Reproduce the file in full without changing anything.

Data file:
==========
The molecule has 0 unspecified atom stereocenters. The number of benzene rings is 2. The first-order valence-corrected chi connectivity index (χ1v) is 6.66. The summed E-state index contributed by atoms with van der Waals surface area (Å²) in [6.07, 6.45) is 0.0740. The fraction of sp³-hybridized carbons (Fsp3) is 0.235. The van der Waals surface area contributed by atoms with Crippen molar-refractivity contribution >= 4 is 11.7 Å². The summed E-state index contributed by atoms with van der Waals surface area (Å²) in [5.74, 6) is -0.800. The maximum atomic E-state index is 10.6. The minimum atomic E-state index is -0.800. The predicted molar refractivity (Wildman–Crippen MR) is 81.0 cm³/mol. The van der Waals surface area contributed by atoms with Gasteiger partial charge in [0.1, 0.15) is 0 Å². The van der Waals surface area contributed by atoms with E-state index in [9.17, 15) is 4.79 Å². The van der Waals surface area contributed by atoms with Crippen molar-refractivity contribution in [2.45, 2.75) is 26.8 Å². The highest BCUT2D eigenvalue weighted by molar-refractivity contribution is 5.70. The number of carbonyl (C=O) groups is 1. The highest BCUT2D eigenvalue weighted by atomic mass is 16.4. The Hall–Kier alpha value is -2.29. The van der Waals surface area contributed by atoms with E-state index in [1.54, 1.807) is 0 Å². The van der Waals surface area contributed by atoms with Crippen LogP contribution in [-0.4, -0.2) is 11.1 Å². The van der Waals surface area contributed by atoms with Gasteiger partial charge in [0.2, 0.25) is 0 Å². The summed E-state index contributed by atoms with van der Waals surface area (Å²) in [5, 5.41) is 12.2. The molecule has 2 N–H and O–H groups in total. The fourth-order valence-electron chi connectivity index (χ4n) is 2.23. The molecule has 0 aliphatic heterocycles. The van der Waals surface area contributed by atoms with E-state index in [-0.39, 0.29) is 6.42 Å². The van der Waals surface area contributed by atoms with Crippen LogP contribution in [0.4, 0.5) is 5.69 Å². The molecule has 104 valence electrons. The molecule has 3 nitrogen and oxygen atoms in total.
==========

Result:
The molecule has 0 unspecified atom stereocenters. The number of benzene rings is 2. The first-order valence-corrected chi connectivity index (χ1v) is 6.66. The summed E-state index contributed by atoms with van der Waals surface area (Å²) in [6.07, 6.45) is 0.0740. The fraction of sp³-hybridized carbons (Fsp3) is 0.235. The van der Waals surface area contributed by atoms with Crippen molar-refractivity contribution >= 4 is 11.7 Å². The summed E-state index contributed by atoms with van der Waals surface area (Å²) in [5.74, 6) is -0.800. The maximum atomic E-state index is 10.6. The minimum atomic E-state index is -0.800. The predicted molar refractivity (Wildman–Crippen MR) is 81.0 cm³/mol. The van der Waals surface area contributed by atoms with Gasteiger partial charge in [0.1, 0.15) is 0 Å². The van der Waals surface area contributed by atoms with E-state index in [9.17, 15) is 4.79 Å². The van der Waals surface area contributed by atoms with Crippen molar-refractivity contribution in [2.45, 2.75) is 26.8 Å². The highest BCUT2D eigenvalue weighted by molar-refractivity contribution is 5.70. The number of carbonyl (C=O) groups is 1. The highest BCUT2D eigenvalue weighted by atomic mass is 16.4. The Hall–Kier alpha value is -2.29. The van der Waals surface area contributed by atoms with E-state index in [1.54, 1.807) is 0 Å². The van der Waals surface area contributed by atoms with Crippen LogP contribution in [-0.4, -0.2) is 11.1 Å². The van der Waals surface area contributed by atoms with Gasteiger partial charge in [0.2, 0.25) is 0 Å². The summed E-state index contributed by atoms with van der Waals surface area (Å²) in [5, 5.41) is 12.2. The molecule has 2 N–H and O–H groups in total. The fourth-order valence-electron chi connectivity index (χ4n) is 2.23. The molecule has 0 aliphatic heterocycles. The van der Waals surface area contributed by atoms with E-state index in [-0.39, 0.29) is 6.42 Å². The van der Waals surface area contributed by atoms with Crippen LogP contribution in [0.4, 0.5) is 5.69 Å². The molecule has 104 valence electrons. The molecule has 3 nitrogen and oxygen atoms in total.